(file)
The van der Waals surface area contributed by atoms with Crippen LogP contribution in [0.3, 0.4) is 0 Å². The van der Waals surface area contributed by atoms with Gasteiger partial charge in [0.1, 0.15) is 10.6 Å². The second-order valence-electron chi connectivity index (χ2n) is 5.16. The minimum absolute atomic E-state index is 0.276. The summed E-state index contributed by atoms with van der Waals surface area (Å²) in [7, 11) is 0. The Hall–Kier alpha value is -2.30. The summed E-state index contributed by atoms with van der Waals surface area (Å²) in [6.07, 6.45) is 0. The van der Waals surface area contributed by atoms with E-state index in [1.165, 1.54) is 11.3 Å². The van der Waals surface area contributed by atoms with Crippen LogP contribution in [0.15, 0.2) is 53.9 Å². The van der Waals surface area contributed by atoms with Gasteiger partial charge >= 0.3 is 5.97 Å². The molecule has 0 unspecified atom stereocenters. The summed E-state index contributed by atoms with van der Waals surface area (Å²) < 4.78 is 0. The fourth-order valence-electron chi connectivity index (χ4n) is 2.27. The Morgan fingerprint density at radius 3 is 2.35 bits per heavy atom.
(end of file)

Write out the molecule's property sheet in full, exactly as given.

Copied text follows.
The van der Waals surface area contributed by atoms with Crippen LogP contribution in [0.3, 0.4) is 0 Å². The van der Waals surface area contributed by atoms with Gasteiger partial charge in [0.1, 0.15) is 10.6 Å². The second-order valence-electron chi connectivity index (χ2n) is 5.16. The minimum absolute atomic E-state index is 0.276. The summed E-state index contributed by atoms with van der Waals surface area (Å²) in [7, 11) is 0. The Hall–Kier alpha value is -2.30. The summed E-state index contributed by atoms with van der Waals surface area (Å²) in [6.07, 6.45) is 0. The van der Waals surface area contributed by atoms with E-state index in [1.165, 1.54) is 11.3 Å². The van der Waals surface area contributed by atoms with Crippen LogP contribution in [0.15, 0.2) is 53.9 Å². The van der Waals surface area contributed by atoms with Gasteiger partial charge >= 0.3 is 5.97 Å². The molecule has 0 unspecified atom stereocenters. The summed E-state index contributed by atoms with van der Waals surface area (Å²) < 4.78 is 0. The fourth-order valence-electron chi connectivity index (χ4n) is 2.27. The Morgan fingerprint density at radius 3 is 2.35 bits per heavy atom.